Now, that’s not to say there isn’t any way to predict things, and that’s the job of playtesters. Although they can’t possibly be as thorough and definitive as the player base as a whole is (since they are only going to be a few dozen people putting in a similar number of hours each, rather than tens of thousands of people putting in hundreds of hours each), the hope is that your playtesters can spot the worst of the mistakes and head them off before they happen. This doesn’t always work and problems do slip through, but they are fewer in number and of smaller magnitude than the problems you would face otherwise, and judicious use of FAQs, errata, and Chapter Approved can sort out the rest. And, so far in 8th Edition, this has worked.
But now we come to the problem: the Space Marine codex and its supplements. I talked earlier about the trend of 8E towards the middle line with power levels, and I am going to step out and say that the new Marine books are the first time we have a major diversion from that trend. Now, there have been other powerful books in this edition already, of course; Ynnari Imperial Knights, and Orks all stand out as major features that caused major changes when they appeared on the scene and were meta-defining lists for a time. However, the thing to remember about all of these were although they were powerful armies, none of them were so powerful that they were so clearly a completely different design philosophy than the books that preceded them, and they were all brought into line by degrees after their release by applying some cautious (and in a few cases too cautious) nerfs to the most problematic units. But understand what that means- it was possible to bring these books in line by tweaking a handful of specific problem units that were acting as standout performers above and beyond the rest of the field. Ynnari, without the benefit of Shining Spears and Dark Reapers, simply wouldn’t be the terrifying force that it was back then; the Castellan List, denied its 3++, infinite CP, and cheap Knight, does not have the punch that it had before.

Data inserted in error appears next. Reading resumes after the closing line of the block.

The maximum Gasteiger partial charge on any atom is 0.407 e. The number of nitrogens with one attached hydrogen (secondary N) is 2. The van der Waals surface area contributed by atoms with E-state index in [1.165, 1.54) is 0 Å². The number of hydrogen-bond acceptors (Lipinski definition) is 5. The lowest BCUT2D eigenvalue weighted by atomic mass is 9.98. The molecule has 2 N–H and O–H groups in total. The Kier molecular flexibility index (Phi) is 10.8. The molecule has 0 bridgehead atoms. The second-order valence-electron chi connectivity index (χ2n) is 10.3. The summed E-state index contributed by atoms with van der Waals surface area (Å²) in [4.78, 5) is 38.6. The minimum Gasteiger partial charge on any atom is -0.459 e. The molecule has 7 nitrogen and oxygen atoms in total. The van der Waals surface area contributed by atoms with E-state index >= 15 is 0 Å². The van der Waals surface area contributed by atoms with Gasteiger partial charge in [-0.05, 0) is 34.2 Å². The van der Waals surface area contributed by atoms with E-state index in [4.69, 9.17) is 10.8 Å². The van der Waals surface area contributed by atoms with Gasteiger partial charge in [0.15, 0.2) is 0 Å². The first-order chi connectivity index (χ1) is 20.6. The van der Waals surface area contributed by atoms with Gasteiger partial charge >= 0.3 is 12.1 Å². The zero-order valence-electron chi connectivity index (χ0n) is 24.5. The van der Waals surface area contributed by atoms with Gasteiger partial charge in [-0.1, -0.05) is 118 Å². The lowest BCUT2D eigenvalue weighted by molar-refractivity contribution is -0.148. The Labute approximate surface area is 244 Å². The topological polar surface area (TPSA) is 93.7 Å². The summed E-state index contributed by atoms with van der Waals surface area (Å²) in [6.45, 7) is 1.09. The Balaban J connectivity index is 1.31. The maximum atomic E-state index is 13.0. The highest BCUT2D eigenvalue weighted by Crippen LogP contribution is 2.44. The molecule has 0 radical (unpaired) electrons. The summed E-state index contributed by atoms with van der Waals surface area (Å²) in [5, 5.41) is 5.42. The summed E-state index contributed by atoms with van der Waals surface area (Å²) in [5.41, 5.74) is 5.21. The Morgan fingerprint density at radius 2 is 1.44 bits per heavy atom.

I don’t believe that Space Marines are even in the same realm as these other problems that the edition has faced so far. People are unhappy about the Iron Hands list running triple Repulsor Executioners with support characters, because it is brutally dangerous- and they absolutely should be. But some of the talk I’ve seen is as if that is the only dangerous part of the supplements so far, and that if you get rid of the Ironstone, or the IH supplement, or some of the Executioner’s special rules then suddenly things are back down to a level playing field. I don’t think that is the case at all- in fact, I agree with many of the other competitive players that I don’t even think the Ironstone Gunline is the best Iron Hands list that you can build, to say nothing of the best Space Marine army or the best Warhammer army. It is the current boogeyman, but I don’t think it is anywhere near the final form of the list or what will ultimately reign at the top, because all of the other Space Marine supplements (possibly with one or two exceptions) have incredibly powerful tools available to them as well and we are only starting to scratch the surface there.
This isn’t a problem that can be solved with a few points changes and an errata or two. (And Chapter Approved for this year has already gone to the printers, so there’s no chance that it will cover the SM codex in any case.) This entire wave of releases is problematic, because there are dozens of different things that are all so powerful that they put the SM books head and shoulders above all of the other codices in the game- including, yes, the current “top level” lists- in a way that leaves virtually no chance of actually competition. As has been pointed out elsewhere, most of the most talented competitive players are just moving over to Space Marines in numbers that are pretty unforeseen up until this point. This isn’t a case of “they are the new hotness and everyone will move to something else soon,” this is a complete change in the game’s dynamics where all previous books are on one level, and the new Marines are on another.
This is absolutely something that should have been expected- and, to judge from the few snippets we’ve heard from the playtesters, it was expected. Games Workshop is not obligated to follow every recommendation that its testers give it, and in this case they seem to have gone against their advice to at least some degree (though exactly how much is impossible to know for sure.) But since we know they do have playtesters, and they are competent ones, and that they would have been just as aware of these problems as everyone else who has even given a cursory glance to the Marine book is, it does put us on the spot: how much slack should we cut Games Workshop for this. Because make no mistake, this is going to be a problem for the game.